Book Review: ‘Baby Teeth’ by Zoje Stage


I may be speaking as a childless adult, but children are strange and often do things that have no explanation. And in the novel Baby Teeth by Zoje Stage, those strange mannerisms young children display can be downright terrifying.

Ever since Suzette and the love of her life Alex had their daughter Hannah, the young girl has not spoken a word. Now at seven years old, Hannah may not be verbal but she babyhas found increasingly aggressive ways to behave towards her mother. Naïve Alex writes it off as an imaginative child’s play, but the behavior becomes increasingly more threatening and dangerous. It has gotten to the point where Suzette believes her own daughter is trying to kill her. The young girl has begun vocalizing only to her mother, claiming to be a French woman who was burned at the stake centuries ago for witchcraft. As the violent nature of Hannah’s attacks grow and become more complex, it becomes clear that something has to be done if Suzette does not want to live in fear of her own child.

One thing Stage does which sets this apart from so many other tales of the “evil child” ilk is that in alternating chapters she tells things from the POV of said evil child. Finding the right voice for an intelligent young sociopath can not be easy, yet Zoje Stage does so chillingly well. Because one of the characters is largely mute throughout the story, this gives the reader a chilling and complex look into Hannah’s machinations. In many ways it also humanizes the evil child and to be honest there are moments you may feel your heart break for her. Alternating the perspective between these two characters also displays the readers just how different they are. Zoje Stage shows us that the driving driving factor in Hannah’s desire to kill her mother is so she can have Alex all to herself. This is juxtaposed with the fact that Suzette’s side of the story shows us how much she missed out having a relationship with her own father. Hannah is constantly encouraged to express her artistic capabilities, whereas the burdens of being a fulltime mother has taken that outlet away from Suzette.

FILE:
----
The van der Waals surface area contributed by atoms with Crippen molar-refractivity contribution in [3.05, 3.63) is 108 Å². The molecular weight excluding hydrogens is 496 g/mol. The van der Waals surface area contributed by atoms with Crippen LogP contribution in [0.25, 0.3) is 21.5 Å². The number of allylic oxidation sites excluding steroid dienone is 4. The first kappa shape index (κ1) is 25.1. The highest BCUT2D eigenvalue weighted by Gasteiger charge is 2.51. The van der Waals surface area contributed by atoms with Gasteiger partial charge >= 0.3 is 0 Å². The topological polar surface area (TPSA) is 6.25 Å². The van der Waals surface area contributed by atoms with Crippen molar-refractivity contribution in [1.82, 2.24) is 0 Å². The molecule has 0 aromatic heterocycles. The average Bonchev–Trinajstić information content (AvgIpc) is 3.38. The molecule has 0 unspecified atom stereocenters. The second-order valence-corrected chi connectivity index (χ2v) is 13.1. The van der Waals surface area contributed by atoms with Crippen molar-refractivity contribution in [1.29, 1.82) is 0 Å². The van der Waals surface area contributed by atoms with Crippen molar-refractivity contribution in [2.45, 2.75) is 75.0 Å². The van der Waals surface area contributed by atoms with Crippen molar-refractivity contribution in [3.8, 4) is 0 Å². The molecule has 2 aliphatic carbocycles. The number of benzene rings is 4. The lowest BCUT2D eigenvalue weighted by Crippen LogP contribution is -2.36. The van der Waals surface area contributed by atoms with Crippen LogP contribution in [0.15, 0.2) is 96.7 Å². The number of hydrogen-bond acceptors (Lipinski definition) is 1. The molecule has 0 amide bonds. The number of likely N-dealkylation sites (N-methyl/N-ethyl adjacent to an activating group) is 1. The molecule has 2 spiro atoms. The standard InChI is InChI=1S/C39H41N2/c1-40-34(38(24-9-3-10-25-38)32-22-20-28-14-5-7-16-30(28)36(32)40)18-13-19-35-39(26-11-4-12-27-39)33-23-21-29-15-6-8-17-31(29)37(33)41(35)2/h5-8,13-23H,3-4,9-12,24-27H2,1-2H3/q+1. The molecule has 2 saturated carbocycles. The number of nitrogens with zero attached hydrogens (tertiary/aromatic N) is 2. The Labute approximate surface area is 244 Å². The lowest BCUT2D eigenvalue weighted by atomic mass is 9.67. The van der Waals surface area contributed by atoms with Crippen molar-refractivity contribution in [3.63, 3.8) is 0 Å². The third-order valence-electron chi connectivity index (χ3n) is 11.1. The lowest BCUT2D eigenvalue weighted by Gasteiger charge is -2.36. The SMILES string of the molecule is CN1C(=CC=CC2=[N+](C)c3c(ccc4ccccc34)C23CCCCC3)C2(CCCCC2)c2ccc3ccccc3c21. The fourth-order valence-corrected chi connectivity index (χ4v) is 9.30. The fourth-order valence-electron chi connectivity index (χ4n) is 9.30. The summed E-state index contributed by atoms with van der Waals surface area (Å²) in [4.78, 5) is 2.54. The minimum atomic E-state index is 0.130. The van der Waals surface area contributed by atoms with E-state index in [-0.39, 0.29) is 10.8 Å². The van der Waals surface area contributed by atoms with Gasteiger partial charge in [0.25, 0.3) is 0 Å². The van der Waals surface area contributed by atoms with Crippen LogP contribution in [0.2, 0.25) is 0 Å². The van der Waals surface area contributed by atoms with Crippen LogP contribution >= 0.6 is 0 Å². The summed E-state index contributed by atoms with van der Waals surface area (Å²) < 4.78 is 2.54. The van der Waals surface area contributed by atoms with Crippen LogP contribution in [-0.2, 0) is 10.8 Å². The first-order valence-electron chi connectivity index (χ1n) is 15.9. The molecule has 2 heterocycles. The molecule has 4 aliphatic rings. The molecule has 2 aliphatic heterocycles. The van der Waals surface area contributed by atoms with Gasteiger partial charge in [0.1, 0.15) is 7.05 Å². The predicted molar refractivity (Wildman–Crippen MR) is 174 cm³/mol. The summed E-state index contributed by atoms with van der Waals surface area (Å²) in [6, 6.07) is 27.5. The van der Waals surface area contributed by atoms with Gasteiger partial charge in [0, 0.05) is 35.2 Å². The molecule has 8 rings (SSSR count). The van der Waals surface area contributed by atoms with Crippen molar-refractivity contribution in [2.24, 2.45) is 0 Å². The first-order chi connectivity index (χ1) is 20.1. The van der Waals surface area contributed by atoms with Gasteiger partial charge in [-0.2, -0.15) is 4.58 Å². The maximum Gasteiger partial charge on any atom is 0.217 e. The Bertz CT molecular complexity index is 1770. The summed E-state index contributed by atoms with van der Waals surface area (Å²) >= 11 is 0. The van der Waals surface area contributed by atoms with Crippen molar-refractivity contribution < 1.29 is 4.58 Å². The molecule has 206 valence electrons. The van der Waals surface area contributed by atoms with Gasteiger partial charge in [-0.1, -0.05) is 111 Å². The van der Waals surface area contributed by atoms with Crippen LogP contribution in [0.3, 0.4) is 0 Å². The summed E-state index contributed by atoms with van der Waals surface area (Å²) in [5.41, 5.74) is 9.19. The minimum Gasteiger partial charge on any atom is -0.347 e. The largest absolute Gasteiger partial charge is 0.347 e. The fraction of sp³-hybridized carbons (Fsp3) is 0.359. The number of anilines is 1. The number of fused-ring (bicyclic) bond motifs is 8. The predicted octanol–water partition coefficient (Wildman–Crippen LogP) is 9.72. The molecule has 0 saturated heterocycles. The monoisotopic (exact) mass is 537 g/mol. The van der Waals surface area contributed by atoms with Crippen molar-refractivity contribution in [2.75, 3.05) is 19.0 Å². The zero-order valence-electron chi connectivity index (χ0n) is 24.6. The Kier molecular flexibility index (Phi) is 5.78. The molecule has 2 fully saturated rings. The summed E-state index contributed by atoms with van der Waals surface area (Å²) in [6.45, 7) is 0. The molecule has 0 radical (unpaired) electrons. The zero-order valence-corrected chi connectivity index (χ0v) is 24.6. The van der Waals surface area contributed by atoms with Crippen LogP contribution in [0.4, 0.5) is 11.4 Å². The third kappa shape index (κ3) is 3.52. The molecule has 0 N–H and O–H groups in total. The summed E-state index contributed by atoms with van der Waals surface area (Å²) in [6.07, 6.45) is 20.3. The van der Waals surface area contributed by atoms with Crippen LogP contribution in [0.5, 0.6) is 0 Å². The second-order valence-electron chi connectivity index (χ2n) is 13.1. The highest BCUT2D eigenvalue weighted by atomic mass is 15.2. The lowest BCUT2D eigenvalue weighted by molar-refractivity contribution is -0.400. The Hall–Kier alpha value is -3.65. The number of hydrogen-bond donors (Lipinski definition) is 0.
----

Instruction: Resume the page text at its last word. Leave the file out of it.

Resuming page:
Baby Teeth is absolutely chilling, and it is nearly impossible to put down. The novel presents a cat-and-mouth game of source between two characters who are forced into close quarters with each other. This is the kind of story where there can be no happy endings without betraying everything it has set up but rest assured this is one of the best horror novels to come out in recent years.